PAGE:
23rd February 2018
Choices For a New Driveway
Whether you have a long driveway or just a path in front of your house, there are now plenty of options to create an attractive surface on which to park your car or welcome visitors. A good looking, quality driveway can also help to boost the value of your home.
We describe some of the popular options available when planning a new driveway.
Gravel is available in a range of sizes and colours, is relatively inexpensive and can be laid quickly and easily. 12 mm shingle gravel is popular as it is affordable and attractive. You might want to consider a brick edging to your gravel driveway as this can help to prevent gravel moving outside the intended area. That is the downside to loose gravel - driving or walking on it can move it around, possibly leading to bare patches which can become susceptible to weed growth unless carefully maintained.
Loose slate can be spread in a similar way to gravel and looks good but consists of larger, heavier pieces than gravel and so will move less under vehicles etc. However it can be expensive for quality slate, especially if you need to cover a large area.
Block paving involves the laying down of many small concrete blocks, usually square or rectangular but sometimes other shapes, next to each other to make the new surface. Block paving is available in a multitude of styles and can create a beautiful uniform or patterned blockwork finish to your driveway. The result should be very hard-wearing and can last a lifetime if cared for. If neglected, it's possible that grass or weeds can grow out of cracks between the blocks, but this is easily fixed with cleaning or repair of any cracks.
Tarmac is a surface proven to stand up very well to vehicle traffic and to resist the elements. It is also reasonably quick and simple to lay and requires minimal maintenance to keep it looking good. You may want to combine a tarmac area with block paved edging to add a bit more style and variation. If you don't like the traditional black tarmac, other shades such as red are available, or small lighter coloured stones can be included to give a speckled effect. Tarmac can develop cracks over time which should be repaired as early as possible to prevent greater damage developing.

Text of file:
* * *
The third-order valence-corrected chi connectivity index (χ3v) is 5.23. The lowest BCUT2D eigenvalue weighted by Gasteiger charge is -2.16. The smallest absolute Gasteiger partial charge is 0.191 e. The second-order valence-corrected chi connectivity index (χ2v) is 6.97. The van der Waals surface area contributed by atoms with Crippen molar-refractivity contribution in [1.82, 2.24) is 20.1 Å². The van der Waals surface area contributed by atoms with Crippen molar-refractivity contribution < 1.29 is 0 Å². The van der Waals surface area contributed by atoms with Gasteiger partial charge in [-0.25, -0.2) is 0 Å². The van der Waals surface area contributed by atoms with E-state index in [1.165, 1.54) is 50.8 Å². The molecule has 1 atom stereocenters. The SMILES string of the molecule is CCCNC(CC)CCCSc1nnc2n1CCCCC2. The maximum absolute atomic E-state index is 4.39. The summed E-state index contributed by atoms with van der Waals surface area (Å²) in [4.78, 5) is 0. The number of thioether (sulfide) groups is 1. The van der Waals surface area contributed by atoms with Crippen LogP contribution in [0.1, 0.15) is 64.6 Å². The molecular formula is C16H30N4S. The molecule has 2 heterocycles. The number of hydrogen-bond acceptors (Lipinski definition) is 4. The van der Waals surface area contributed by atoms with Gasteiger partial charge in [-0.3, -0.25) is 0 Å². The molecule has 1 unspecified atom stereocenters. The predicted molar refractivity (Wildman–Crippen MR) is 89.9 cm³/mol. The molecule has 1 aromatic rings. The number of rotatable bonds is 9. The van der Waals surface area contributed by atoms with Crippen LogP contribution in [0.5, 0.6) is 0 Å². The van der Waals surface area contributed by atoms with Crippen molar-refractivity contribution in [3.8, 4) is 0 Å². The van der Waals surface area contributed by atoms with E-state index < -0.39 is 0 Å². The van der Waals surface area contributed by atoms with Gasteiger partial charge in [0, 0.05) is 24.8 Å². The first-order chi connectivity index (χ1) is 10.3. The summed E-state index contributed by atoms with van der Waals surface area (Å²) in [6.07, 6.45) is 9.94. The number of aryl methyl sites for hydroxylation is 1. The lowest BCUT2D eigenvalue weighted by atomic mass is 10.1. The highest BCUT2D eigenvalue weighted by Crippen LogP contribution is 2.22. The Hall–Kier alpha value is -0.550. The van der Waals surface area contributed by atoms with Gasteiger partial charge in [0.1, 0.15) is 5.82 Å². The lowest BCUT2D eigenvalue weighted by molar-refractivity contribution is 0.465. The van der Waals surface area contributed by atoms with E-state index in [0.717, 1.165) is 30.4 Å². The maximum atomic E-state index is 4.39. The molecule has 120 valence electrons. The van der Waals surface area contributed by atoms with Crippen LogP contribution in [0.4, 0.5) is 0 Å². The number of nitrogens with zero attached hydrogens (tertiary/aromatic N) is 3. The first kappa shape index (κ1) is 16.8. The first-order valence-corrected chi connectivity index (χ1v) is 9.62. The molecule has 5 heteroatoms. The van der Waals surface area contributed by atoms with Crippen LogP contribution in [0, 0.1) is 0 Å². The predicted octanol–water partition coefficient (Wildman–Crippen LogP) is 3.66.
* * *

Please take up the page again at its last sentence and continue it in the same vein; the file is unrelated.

Resin Bonded Stone
Resin bonded stone is a fairly new technology which involves a gravel similar to that commonly used in loose gravel driveways, except that the gravel is adhered to new or existing hard standings with a strong epoxy binder. This leaves a finish which looks like gravel/stone but won't move around under foot or vehicles, and should be impervious to water penetration or weed growth unless damaged. Not to be confused with resin bound stone which is porous and can be damaged by water freezing/thawing or weeds/moss.
The driveway style you go for will depend on your budget and preferences, but once you have a couple of choices in mind we recommend contacting a trusted driveway specialist on TrustATrader to discuss things further before going ahead.
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